The Illinois State Police announced that during 2018 there were 44 Silver Search advisories which led to 43 recoveries. One advisory is still active. By comparison, during 2017 there were 26 advisories.
“We are happy with the increase of the law enforcement community utilizing the resources Silver Search provides. In 2019, we look forward to expanding the reach of the program by continuing to train more first responders than ever before on this life-changing tool,” said Craig Burge, state police missing person coordinator.
“In partnership with the Silver Search Task Force, the Alzheimer’s Association is very proud to have helped reach Illinois residents all across the state with the Silver Search Alerts. The Silver Search Facebook page has reached hundreds of thousands of users and has been a fantastic tool in helping bring people home safely,” Patrick Reedy, Alzheimer’s Association Illinois Chapter Executive Director, said. “Many positive stories have been shared, including one family whose father was found thanks to a Facebook post. “This increased awareness has been the mission of the Silver Search Task Force, which brings agencies and organizations together with the common goal of educating people on Silver Search.
Read more about this story in the La Salle News Tribune.
Utah State Representative Lee Perry has introduced H.B. 215, a bill to create a Silver Alert program in the Beehive State.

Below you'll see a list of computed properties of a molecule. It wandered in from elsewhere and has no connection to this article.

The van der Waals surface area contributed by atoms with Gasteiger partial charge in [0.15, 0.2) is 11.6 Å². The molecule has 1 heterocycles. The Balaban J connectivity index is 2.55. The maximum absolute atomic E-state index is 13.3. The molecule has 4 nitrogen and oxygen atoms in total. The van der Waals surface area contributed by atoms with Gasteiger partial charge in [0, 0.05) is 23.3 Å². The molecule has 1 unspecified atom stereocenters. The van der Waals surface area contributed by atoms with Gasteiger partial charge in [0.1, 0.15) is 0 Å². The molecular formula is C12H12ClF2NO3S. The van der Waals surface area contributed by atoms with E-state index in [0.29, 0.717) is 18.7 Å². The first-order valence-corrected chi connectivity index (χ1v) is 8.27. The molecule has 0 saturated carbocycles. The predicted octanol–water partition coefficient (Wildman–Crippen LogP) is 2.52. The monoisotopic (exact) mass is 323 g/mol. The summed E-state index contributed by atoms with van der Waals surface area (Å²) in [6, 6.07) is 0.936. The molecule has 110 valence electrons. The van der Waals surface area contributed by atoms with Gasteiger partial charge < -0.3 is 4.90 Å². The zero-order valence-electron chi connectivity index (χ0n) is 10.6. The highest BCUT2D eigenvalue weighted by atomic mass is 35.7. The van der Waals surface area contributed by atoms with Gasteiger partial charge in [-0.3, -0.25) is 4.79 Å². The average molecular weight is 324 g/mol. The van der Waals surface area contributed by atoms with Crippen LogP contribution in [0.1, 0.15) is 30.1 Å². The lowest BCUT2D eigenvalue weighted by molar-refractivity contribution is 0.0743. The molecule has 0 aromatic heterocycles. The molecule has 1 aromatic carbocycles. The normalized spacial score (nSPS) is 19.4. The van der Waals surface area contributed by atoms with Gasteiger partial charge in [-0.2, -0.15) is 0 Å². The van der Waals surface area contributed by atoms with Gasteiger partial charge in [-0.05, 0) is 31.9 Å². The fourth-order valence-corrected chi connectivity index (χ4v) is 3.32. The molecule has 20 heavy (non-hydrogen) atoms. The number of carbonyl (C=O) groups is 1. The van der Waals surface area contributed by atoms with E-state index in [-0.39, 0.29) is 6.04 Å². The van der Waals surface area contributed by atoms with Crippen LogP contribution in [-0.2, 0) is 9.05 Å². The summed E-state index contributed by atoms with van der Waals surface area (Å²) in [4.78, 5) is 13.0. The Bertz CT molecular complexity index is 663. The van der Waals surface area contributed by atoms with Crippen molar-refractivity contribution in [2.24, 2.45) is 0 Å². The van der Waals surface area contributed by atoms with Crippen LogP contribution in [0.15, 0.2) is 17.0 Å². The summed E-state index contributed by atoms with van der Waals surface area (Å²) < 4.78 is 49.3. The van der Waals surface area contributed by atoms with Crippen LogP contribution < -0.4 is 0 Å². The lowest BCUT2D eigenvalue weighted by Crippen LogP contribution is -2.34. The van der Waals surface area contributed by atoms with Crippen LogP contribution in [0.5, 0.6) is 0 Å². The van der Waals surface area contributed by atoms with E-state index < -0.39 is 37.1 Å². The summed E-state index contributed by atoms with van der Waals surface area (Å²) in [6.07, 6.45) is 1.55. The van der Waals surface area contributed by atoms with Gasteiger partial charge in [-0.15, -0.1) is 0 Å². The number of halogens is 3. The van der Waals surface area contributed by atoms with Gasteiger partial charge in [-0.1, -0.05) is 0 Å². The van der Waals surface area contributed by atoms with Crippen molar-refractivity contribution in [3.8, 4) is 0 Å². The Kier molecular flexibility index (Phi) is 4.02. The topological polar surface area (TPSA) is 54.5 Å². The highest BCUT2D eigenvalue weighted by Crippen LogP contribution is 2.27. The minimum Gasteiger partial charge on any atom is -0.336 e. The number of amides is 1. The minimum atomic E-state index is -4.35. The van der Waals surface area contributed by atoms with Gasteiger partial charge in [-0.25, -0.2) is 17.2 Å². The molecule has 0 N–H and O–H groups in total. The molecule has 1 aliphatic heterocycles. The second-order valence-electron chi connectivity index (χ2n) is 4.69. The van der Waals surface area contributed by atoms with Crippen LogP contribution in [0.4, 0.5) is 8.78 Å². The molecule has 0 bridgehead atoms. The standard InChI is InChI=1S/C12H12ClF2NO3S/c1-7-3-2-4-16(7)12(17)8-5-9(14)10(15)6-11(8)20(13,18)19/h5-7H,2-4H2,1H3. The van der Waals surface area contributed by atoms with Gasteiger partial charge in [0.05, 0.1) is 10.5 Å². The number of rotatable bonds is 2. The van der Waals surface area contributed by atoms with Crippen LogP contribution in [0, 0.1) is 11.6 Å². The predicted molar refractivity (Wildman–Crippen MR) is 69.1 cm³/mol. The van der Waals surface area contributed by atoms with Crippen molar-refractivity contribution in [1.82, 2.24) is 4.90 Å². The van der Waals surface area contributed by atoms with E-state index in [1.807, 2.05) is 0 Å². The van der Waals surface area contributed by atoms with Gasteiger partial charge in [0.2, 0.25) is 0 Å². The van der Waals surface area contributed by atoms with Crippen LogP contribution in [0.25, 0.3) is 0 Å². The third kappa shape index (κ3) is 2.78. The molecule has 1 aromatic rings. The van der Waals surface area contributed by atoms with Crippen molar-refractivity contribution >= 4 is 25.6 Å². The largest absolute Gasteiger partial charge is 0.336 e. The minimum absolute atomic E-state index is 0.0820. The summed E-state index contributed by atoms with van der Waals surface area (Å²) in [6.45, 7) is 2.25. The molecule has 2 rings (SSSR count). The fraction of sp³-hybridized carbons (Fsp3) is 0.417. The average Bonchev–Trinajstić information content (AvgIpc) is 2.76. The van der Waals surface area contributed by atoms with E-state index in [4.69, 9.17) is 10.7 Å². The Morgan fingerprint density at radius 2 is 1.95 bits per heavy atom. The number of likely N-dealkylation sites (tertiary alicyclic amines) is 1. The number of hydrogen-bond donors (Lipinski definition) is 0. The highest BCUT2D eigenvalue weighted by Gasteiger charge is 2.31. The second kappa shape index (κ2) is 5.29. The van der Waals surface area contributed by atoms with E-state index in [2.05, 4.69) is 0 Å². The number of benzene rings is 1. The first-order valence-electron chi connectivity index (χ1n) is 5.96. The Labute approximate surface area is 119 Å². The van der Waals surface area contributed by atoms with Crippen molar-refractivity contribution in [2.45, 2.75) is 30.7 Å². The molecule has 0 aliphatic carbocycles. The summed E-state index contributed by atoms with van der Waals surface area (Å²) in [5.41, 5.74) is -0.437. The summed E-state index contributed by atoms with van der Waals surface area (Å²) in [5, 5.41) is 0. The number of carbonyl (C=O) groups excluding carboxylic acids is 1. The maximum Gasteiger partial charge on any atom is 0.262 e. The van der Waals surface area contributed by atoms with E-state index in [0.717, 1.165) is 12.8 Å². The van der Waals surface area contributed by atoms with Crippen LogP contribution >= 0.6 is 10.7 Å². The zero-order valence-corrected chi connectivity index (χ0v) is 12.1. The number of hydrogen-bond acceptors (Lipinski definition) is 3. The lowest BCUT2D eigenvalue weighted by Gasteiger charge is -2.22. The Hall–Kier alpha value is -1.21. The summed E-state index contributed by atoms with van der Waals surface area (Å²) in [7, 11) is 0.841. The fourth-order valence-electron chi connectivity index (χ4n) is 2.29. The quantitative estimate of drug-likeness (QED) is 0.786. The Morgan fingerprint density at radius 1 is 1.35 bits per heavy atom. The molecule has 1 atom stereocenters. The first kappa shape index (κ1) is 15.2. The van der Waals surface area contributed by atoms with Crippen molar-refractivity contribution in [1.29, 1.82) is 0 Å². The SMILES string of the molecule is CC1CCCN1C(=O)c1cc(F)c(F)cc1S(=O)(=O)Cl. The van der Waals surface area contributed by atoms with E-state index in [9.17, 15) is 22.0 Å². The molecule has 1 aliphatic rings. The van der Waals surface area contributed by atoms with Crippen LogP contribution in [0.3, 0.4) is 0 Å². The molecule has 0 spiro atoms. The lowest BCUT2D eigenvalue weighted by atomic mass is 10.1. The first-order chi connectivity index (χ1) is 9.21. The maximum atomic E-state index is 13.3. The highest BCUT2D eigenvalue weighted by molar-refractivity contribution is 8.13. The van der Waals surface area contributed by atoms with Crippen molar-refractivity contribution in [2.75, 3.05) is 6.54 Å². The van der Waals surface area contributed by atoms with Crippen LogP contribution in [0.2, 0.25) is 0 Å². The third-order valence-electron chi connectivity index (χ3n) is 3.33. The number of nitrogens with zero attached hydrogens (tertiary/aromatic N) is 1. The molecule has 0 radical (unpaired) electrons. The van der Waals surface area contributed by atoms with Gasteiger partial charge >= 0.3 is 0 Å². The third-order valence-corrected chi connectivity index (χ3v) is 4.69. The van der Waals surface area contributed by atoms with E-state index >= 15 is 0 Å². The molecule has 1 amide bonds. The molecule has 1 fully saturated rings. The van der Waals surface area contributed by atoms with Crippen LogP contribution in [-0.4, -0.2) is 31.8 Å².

H.B. 215 requires the Department of Public Safety to develop an alert system similar to the Amber Alert System for endangered adults; and requires that the system utilize highway signage in the geographical area where the 16 person went missing. The bill defines the term “endangered adult” as a person 60 years of age or older with dementia.
Read more about Utah Silver Alert legislation at KUCW-TV.
New Mexico State Senator Sen. Richard Martinez (D-Los Alamos, Rio Arriba, Sandoval, and Santa Fe counties) has introduced SB 42 the Missing Person Notification Requirements Act. One of the proposed changes in this bill relates to the current age requirement for Silver Alert notifications. SB 42 would exempt the endangered person from the age requirement of 50 years or older if there is a clear indication that the individual suffers from Alzheimer’s disease or another form of dementia. This would align New Mexico’s Silver Alert policy with several other states that have already passed similar change.
Tommy Hernandez, the public policy director of the New Mexico Alzheimer’s Association, made the case for SB 42 in an oped in the Santa Fe New Mexican.
The bill also would provide a plan for collecting and maintaining records on each Silver Alert issued so that data-driven decisions can be made in the future. Currently, there is no plan to collect and maintain records and data on these notifications. Further, this legislation would establish a procedure for a text message notification on the endangered person, similar to an Amber Alert text.
This bill is urgently needed. Our state’s population of people age 65 and older will grow at a much faster rate than the national average. Aging is the single biggest risk factor for developing Alzheimer’s. According to the New Mexico Aging and Long Term Services Department’s website, “By the year 2030, New Mexico’s percentage of population over age 65 will move from 29th to fourth-largest in the nation.”
We look forward to advocating in strong support of this much-needed bill on behalf of the nearly 39,000 people living with this disease and the 110,000 selfless caregivers in our state today, and call on our policymakers to support it.